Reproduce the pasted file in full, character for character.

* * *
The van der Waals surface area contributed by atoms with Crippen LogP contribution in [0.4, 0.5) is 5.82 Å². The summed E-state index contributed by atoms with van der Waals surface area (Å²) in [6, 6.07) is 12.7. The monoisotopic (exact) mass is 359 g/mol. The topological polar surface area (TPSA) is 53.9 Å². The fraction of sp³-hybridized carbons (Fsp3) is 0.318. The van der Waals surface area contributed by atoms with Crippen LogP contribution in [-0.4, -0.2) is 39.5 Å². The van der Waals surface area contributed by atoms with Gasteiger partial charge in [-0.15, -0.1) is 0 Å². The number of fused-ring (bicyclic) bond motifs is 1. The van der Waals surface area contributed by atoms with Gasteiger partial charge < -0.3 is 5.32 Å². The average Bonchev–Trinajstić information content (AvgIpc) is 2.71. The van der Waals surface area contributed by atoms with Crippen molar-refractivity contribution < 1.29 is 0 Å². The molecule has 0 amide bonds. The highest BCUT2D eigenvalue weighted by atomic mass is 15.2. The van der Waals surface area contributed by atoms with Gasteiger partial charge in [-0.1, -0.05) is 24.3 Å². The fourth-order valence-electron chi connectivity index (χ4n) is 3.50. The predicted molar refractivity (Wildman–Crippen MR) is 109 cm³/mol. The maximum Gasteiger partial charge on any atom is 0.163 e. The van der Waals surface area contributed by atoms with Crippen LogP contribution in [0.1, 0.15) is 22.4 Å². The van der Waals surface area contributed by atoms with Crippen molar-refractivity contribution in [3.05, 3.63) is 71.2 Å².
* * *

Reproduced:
The van der Waals surface area contributed by atoms with Crippen LogP contribution in [0.4, 0.5) is 5.82 Å². The summed E-state index contributed by atoms with van der Waals surface area (Å²) in [6, 6.07) is 12.7. The monoisotopic (exact) mass is 359 g/mol. The topological polar surface area (TPSA) is 53.9 Å². The fraction of sp³-hybridized carbons (Fsp3) is 0.318. The van der Waals surface area contributed by atoms with Crippen LogP contribution in [-0.4, -0.2) is 39.5 Å². The van der Waals surface area contributed by atoms with Gasteiger partial charge in [-0.15, -0.1) is 0 Å². The number of fused-ring (bicyclic) bond motifs is 1. The van der Waals surface area contributed by atoms with Gasteiger partial charge < -0.3 is 5.32 Å². The average Bonchev–Trinajstić information content (AvgIpc) is 2.71. The van der Waals surface area contributed by atoms with Crippen molar-refractivity contribution < 1.29 is 0 Å². The molecule has 0 amide bonds. The highest BCUT2D eigenvalue weighted by atomic mass is 15.2. The van der Waals surface area contributed by atoms with Gasteiger partial charge in [-0.1, -0.05) is 24.3 Å². The fourth-order valence-electron chi connectivity index (χ4n) is 3.50. The predicted molar refractivity (Wildman–Crippen MR) is 109 cm³/mol. The maximum Gasteiger partial charge on any atom is 0.163 e. The van der Waals surface area contributed by atoms with Crippen LogP contribution in [0.1, 0.15) is 22.4 Å². The van der Waals surface area contributed by atoms with Crippen molar-refractivity contribution in [3.05, 3.63) is 71.2 Å².